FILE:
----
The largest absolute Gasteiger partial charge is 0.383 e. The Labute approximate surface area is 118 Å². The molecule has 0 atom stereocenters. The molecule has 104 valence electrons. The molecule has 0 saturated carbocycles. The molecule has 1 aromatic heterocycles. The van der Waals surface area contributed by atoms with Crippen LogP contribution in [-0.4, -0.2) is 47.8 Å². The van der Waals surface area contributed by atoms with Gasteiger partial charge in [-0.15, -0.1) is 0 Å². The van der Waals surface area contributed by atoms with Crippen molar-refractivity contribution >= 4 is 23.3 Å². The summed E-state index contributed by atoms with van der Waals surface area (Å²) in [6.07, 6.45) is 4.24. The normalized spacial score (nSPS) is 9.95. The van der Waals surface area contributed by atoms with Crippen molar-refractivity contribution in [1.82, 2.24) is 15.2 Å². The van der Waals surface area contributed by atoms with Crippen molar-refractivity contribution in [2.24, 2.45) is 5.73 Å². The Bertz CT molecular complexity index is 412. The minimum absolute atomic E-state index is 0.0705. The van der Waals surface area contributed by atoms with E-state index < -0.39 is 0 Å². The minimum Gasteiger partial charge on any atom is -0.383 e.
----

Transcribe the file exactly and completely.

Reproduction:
The largest absolute Gasteiger partial charge is 0.383 e. The Labute approximate surface area is 118 Å². The molecule has 0 atom stereocenters. The molecule has 104 valence electrons. The molecule has 0 saturated carbocycles. The molecule has 1 aromatic heterocycles. The van der Waals surface area contributed by atoms with Crippen LogP contribution in [-0.4, -0.2) is 47.8 Å². The van der Waals surface area contributed by atoms with Gasteiger partial charge in [-0.15, -0.1) is 0 Å². The van der Waals surface area contributed by atoms with Crippen molar-refractivity contribution >= 4 is 23.3 Å². The summed E-state index contributed by atoms with van der Waals surface area (Å²) in [6.07, 6.45) is 4.24. The normalized spacial score (nSPS) is 9.95. The van der Waals surface area contributed by atoms with Crippen molar-refractivity contribution in [1.82, 2.24) is 15.2 Å². The van der Waals surface area contributed by atoms with Crippen molar-refractivity contribution in [2.24, 2.45) is 5.73 Å². The Bertz CT molecular complexity index is 412. The minimum absolute atomic E-state index is 0.0705. The van der Waals surface area contributed by atoms with E-state index < -0.39 is 0 Å². The minimum Gasteiger partial charge on any atom is -0.383 e.